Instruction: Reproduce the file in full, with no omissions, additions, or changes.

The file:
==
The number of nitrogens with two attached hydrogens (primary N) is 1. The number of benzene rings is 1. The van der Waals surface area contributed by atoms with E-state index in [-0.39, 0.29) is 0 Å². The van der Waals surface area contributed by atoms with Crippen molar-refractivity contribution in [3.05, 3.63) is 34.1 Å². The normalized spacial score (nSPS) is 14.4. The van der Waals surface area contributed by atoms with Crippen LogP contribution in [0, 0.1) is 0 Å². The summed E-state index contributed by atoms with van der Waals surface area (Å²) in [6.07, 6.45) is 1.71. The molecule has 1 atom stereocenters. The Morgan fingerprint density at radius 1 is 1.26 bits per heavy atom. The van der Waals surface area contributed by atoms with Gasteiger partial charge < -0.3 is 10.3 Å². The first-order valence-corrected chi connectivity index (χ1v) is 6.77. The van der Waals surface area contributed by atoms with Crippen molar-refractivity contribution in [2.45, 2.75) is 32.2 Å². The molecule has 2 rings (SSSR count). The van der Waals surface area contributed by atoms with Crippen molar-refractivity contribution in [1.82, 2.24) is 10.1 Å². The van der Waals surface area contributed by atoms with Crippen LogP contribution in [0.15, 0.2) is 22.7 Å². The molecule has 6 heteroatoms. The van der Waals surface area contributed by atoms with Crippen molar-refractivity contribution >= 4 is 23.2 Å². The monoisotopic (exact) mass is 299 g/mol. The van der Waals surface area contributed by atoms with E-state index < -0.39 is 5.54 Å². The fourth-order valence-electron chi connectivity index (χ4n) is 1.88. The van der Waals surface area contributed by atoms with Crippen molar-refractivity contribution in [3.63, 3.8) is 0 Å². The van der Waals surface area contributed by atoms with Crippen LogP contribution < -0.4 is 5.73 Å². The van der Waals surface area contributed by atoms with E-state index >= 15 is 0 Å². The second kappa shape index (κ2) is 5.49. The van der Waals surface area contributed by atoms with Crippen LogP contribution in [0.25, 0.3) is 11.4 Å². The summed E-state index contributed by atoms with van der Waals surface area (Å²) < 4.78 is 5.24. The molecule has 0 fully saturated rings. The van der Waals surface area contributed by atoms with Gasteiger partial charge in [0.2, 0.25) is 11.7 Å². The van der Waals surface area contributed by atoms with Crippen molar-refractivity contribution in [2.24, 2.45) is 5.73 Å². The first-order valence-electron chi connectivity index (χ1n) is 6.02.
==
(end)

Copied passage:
The number of nitrogens with two attached hydrogens (primary N) is 1. The number of benzene rings is 1. The van der Waals surface area contributed by atoms with E-state index in [-0.39, 0.29) is 0 Å². The van der Waals surface area contributed by atoms with Crippen molar-refractivity contribution in [3.05, 3.63) is 34.1 Å². The normalized spacial score (nSPS) is 14.4. The van der Waals surface area contributed by atoms with Crippen LogP contribution in [0, 0.1) is 0 Å². The summed E-state index contributed by atoms with van der Waals surface area (Å²) in [6.07, 6.45) is 1.71. The molecule has 1 atom stereocenters. The Morgan fingerprint density at radius 1 is 1.26 bits per heavy atom. The van der Waals surface area contributed by atoms with Gasteiger partial charge < -0.3 is 10.3 Å². The first-order valence-corrected chi connectivity index (χ1v) is 6.77. The van der Waals surface area contributed by atoms with Crippen molar-refractivity contribution in [2.45, 2.75) is 32.2 Å². The molecule has 2 rings (SSSR count). The van der Waals surface area contributed by atoms with Crippen molar-refractivity contribution in [1.82, 2.24) is 10.1 Å². The van der Waals surface area contributed by atoms with Crippen LogP contribution in [0.15, 0.2) is 22.7 Å². The molecule has 6 heteroatoms. The van der Waals surface area contributed by atoms with Crippen molar-refractivity contribution >= 4 is 23.2 Å². The monoisotopic (exact) mass is 299 g/mol. The van der Waals surface area contributed by atoms with E-state index < -0.39 is 5.54 Å². The fourth-order valence-electron chi connectivity index (χ4n) is 1.88. The van der Waals surface area contributed by atoms with Crippen molar-refractivity contribution in [3.63, 3.8) is 0 Å². The van der Waals surface area contributed by atoms with Crippen LogP contribution < -0.4 is 5.73 Å². The van der Waals surface area contributed by atoms with E-state index >= 15 is 0 Å². The second kappa shape index (κ2) is 5.49. The van der Waals surface area contributed by atoms with Crippen LogP contribution in [0.25, 0.3) is 11.4 Å². The summed E-state index contributed by atoms with van der Waals surface area (Å²) < 4.78 is 5.24. The molecule has 0 fully saturated rings. The van der Waals surface area contributed by atoms with Gasteiger partial charge in [0.2, 0.25) is 11.7 Å². The van der Waals surface area contributed by atoms with Crippen molar-refractivity contribution in [2.24, 2.45) is 5.73 Å². The first-order valence-electron chi connectivity index (χ1n) is 6.02.